How to Stop Gambling


Gambling involves putting something of value, usually money, at risk in exchange for a chance to win a substantially larger prize. It can be done in a variety of ways, including lottery tickets, scratch-offs, cards, bingo, slots, racing, animal games, sporting events, dice and roulett. Gambling can be both fun and exciting, but it can also be a source of addiction. People often gamble to feel the adrenaline rush, socialise or escape from worries and stress. If you’re concerned about your gambling habits, seek help and support.

The majority of gamblers are not prone to serious problems but research suggests that there is a high risk of developing pathological gambling if the activity begins early in life. Pathological gambling is a mental health disorder and can be treated like other disorders such as substance use and mood disorders.

Adolescents are particularly attracted to gambling and may be influenced by peer groups who participate in the same activities or by the advertising of gambling venues and promotions. Some adolescents start gambling because they want to win money and others because of the social setting, which can be a great place to meet new friends. It is also common for people with serious gambling problems to have other psychiatric disorders such as depression and anxiety.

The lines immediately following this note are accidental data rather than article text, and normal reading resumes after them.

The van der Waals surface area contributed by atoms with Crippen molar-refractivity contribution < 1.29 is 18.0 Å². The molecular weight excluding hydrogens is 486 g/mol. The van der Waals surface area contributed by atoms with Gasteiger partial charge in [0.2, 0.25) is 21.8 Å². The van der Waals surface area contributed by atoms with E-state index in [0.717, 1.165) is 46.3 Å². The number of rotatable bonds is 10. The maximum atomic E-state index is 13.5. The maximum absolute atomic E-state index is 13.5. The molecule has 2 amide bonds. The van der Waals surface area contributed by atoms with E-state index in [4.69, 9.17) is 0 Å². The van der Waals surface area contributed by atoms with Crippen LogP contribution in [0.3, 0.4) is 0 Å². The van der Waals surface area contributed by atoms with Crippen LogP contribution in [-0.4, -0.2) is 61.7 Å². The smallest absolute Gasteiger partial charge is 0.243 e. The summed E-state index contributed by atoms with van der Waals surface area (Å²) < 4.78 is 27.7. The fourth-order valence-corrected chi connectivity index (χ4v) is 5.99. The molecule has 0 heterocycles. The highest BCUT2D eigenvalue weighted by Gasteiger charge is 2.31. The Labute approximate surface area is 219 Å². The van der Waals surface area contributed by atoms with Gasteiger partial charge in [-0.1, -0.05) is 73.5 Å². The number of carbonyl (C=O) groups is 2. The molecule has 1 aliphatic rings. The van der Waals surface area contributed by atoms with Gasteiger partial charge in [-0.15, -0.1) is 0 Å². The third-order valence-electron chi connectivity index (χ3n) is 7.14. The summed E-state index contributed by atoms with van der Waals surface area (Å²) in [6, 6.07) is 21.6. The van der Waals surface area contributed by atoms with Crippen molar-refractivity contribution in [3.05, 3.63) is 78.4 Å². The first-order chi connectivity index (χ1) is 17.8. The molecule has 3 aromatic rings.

Many studies of gambling have ignored the social impacts of the activity, choosing to measure only economic costs and benefits that are relatively easy to quantify. A more holistic approach is needed to assess gambling’s impact on individuals, significant others and society. This includes the measurement of psychological and social costs and benefits, comparing them to those associated with other leisure time activities such as alcohol consumption.

To stop gambling, it is important to understand what triggers your urges and create a plan to address them. For example, if you’re triggered by being around other people who gamble or passing TABs and casinos on your way to work, you might want to try keeping a journal to identify the triggers and make plans to avoid them in the future. It’s also helpful to only gamble with money that you can afford to lose and not use money that needs to be saved for bills or rent. Finally, be sure to balance gambling with other enjoyable activities.